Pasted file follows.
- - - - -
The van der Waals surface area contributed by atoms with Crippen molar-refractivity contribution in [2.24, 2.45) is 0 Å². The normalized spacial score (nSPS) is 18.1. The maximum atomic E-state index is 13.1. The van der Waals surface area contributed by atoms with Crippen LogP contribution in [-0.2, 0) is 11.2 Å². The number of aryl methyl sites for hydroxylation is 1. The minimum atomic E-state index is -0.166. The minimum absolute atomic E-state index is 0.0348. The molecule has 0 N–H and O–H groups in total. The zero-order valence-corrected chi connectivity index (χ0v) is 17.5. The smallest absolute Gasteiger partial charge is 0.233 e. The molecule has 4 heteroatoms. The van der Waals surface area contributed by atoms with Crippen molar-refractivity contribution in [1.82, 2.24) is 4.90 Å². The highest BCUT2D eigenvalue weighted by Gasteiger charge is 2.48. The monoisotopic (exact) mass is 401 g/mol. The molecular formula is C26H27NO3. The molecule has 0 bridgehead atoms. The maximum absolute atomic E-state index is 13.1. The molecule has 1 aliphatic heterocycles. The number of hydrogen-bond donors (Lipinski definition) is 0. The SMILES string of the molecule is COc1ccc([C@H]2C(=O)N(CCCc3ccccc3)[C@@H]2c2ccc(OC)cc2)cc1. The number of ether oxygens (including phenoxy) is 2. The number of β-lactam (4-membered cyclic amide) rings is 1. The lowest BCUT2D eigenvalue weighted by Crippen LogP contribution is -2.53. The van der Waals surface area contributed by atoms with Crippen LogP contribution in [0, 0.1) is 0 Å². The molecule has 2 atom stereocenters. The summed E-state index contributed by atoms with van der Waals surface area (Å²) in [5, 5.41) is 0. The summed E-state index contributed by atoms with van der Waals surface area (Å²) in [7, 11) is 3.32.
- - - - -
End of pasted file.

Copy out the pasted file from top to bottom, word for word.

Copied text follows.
The van der Waals surface area contributed by atoms with Crippen molar-refractivity contribution in [2.24, 2.45) is 0 Å². The normalized spacial score (nSPS) is 18.1. The maximum atomic E-state index is 13.1. The van der Waals surface area contributed by atoms with Crippen LogP contribution in [-0.2, 0) is 11.2 Å². The number of aryl methyl sites for hydroxylation is 1. The minimum atomic E-state index is -0.166. The minimum absolute atomic E-state index is 0.0348. The molecule has 0 N–H and O–H groups in total. The zero-order valence-corrected chi connectivity index (χ0v) is 17.5. The smallest absolute Gasteiger partial charge is 0.233 e. The molecule has 4 heteroatoms. The van der Waals surface area contributed by atoms with Crippen molar-refractivity contribution in [1.82, 2.24) is 4.90 Å². The highest BCUT2D eigenvalue weighted by Gasteiger charge is 2.48. The monoisotopic (exact) mass is 401 g/mol. The molecular formula is C26H27NO3. The molecule has 0 bridgehead atoms. The maximum absolute atomic E-state index is 13.1. The molecule has 1 aliphatic heterocycles. The number of hydrogen-bond donors (Lipinski definition) is 0. The SMILES string of the molecule is COc1ccc([C@H]2C(=O)N(CCCc3ccccc3)[C@@H]2c2ccc(OC)cc2)cc1. The number of ether oxygens (including phenoxy) is 2. The number of β-lactam (4-membered cyclic amide) rings is 1. The lowest BCUT2D eigenvalue weighted by Crippen LogP contribution is -2.53. The van der Waals surface area contributed by atoms with Crippen LogP contribution in [0, 0.1) is 0 Å². The molecule has 2 atom stereocenters. The summed E-state index contributed by atoms with van der Waals surface area (Å²) in [5, 5.41) is 0. The summed E-state index contributed by atoms with van der Waals surface area (Å²) in [7, 11) is 3.32.